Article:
Why Marketers Should Start Listening to Data
March 17th, 2013
Armed with mountains of data, most experts put in charge of predicting outcomes still can’t come up with accurate answers. Why? Because most people have a human bias to manipulate data to deliver the outcomes they really want to see.
Philip Tetlock, a psychologist at the University of California at Berkeley, published a book in 2005 titled “Expert Political Judgment — How Good Is It?” For the book, a team of researchers interviewed 284 political experts and extracted 80,000 predictions from them over 15 years, rating the probabilities that each event would occur (they gave each prediction three possible outcomes). The result was surprising: the experts’ predictions were worse than those made simply by assigning equal probabilities to all three outcomes. Dart-throwing monkeys could have performed just as well. It’s easy to make fun of talking heads and political pundits, but what about experts in other fields?
Another psychology professor and a past President of the American Psychological Association, Paul Meehl, has conducted similar research in other fields. In his work, he studied whether a simple algorithm could predict freshmen grades at the end of a school year better than expert college counselors could. The algorithms were only given SAT scores and grades. The expert counselors, on the other hand, were given the same data as well as a 45-minute interview and a personal essay. Again the simple algorithm won.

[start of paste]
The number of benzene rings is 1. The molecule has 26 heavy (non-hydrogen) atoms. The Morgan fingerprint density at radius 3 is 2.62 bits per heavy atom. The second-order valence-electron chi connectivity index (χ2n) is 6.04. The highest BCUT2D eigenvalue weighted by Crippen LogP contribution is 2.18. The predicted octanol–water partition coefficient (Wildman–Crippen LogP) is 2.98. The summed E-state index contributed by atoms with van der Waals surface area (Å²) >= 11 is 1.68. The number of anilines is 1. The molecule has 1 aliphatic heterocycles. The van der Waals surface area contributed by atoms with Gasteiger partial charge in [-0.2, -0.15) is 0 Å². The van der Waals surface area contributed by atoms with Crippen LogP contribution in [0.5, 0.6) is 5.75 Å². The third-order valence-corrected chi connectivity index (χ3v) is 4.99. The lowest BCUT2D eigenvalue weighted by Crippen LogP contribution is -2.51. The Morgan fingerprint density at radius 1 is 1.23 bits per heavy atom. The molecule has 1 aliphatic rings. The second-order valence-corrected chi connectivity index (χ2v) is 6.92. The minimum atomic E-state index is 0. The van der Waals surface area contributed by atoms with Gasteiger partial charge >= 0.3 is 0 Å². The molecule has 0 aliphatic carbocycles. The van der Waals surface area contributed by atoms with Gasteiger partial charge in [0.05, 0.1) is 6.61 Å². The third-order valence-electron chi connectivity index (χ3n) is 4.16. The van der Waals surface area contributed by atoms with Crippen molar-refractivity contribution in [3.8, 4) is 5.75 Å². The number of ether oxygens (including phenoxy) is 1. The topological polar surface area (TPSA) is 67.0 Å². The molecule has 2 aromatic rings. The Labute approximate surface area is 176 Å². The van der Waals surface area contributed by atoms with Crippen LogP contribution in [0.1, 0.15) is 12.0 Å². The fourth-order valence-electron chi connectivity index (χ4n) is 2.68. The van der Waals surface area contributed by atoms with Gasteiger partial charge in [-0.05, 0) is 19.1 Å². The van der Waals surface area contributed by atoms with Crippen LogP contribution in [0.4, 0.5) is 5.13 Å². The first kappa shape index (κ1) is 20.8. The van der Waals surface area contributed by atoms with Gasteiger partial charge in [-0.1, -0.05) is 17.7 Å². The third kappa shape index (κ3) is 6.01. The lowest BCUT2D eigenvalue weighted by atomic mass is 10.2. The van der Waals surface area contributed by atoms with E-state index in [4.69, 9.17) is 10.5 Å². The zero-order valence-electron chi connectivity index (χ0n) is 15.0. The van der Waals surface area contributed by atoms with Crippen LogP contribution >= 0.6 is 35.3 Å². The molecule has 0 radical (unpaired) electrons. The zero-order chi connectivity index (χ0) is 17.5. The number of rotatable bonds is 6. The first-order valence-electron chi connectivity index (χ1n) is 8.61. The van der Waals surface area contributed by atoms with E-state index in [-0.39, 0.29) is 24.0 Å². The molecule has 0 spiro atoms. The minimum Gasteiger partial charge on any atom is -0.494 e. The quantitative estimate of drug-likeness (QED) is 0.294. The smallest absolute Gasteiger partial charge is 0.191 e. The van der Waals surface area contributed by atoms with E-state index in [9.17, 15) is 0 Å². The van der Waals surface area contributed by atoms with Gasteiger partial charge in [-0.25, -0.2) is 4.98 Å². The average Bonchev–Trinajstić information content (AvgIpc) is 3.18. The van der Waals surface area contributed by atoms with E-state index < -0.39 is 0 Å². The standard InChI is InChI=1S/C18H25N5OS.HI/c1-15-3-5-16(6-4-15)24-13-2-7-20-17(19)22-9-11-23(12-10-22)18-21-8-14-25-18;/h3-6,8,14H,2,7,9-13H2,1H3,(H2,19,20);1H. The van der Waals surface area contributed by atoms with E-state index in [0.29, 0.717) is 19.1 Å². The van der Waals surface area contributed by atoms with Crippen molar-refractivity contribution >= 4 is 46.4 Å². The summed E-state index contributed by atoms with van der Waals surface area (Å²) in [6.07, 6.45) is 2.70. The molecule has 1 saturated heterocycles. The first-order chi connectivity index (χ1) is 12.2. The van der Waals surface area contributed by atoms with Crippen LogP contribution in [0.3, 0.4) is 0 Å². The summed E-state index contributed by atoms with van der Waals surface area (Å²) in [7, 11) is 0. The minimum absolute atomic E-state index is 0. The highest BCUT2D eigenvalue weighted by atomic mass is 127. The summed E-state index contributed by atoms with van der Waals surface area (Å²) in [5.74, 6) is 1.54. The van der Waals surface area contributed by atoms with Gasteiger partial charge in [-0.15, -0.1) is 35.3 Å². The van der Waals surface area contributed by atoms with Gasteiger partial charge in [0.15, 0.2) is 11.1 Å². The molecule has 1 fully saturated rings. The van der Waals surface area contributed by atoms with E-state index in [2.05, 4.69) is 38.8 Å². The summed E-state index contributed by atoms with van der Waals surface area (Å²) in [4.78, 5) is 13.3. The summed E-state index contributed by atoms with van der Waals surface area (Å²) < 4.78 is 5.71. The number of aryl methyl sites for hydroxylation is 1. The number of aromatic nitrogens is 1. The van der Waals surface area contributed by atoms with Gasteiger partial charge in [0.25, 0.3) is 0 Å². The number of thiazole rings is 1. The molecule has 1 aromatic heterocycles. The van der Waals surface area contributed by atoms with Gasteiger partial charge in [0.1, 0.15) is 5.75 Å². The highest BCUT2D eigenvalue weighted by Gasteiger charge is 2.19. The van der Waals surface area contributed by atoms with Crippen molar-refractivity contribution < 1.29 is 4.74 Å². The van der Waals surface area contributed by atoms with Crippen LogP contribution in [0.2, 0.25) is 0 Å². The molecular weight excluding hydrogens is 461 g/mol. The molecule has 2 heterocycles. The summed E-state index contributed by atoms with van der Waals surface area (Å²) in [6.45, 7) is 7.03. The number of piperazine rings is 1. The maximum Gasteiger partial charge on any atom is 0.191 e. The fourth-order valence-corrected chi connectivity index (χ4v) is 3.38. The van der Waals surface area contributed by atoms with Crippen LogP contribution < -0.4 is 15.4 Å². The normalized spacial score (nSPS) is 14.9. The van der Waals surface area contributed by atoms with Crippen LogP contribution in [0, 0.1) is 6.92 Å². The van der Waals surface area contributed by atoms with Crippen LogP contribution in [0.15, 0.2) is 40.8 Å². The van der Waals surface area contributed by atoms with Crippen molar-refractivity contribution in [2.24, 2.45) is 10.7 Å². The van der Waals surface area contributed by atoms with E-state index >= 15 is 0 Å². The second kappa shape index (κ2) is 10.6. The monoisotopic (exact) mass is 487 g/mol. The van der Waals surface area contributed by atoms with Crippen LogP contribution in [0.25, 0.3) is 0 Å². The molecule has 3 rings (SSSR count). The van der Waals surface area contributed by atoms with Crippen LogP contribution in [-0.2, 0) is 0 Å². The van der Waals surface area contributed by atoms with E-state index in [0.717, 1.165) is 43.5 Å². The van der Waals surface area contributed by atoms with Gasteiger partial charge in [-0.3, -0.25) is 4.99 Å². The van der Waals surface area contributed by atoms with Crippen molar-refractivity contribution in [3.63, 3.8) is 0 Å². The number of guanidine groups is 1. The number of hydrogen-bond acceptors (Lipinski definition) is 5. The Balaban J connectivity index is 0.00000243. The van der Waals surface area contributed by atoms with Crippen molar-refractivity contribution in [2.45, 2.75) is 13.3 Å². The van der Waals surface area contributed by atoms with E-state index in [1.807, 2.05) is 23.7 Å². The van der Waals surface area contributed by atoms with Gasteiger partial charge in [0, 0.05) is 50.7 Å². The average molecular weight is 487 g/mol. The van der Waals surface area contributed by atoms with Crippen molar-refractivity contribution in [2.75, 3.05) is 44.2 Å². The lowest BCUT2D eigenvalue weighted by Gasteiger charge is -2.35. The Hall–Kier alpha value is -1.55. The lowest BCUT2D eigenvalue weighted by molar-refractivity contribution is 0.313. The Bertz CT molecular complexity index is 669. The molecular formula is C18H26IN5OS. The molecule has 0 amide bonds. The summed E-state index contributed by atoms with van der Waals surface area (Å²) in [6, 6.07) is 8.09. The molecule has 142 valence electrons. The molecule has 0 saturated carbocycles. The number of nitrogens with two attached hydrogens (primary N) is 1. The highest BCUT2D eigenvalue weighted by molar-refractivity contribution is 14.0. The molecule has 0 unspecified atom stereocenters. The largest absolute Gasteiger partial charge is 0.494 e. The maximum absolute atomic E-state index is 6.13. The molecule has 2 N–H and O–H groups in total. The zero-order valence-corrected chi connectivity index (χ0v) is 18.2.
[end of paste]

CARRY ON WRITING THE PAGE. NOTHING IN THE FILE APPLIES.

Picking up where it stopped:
In his book, “The Signal and the Noise, ” Nate Silver tells a great story about how the PECOTA system he built to predict pitcher performance in baseball was beat by expert scouts. In 2006, Nate’s program PECOTA produced a list of 100 prospects from the minor leagues. He then pitted that list against the Baseball America Top 100 prospects list, which was constructed by scouts. After watching six years of actual performance, and worrying their jobs would disappear due to PECOTA, the scouts performed better than the PECOTA list by a good margin. It turns out the scouts had learned to tone down their own biases and instead “listen” to the data. They learned they could combine their expertise with the reams of public data available.
Marketers can learn to separate the signal from the noise. Marketers are dedicated storytellers who believe their own stories, downplay luck and impose cause on randomness. In the world of Big Data, marketers have to learn to to let the data speak for itself. Otherwise, all the big data in the world won’t help marketers understand their customers better.
Omar is the co-founder and CEO of BlueKai, the data activation system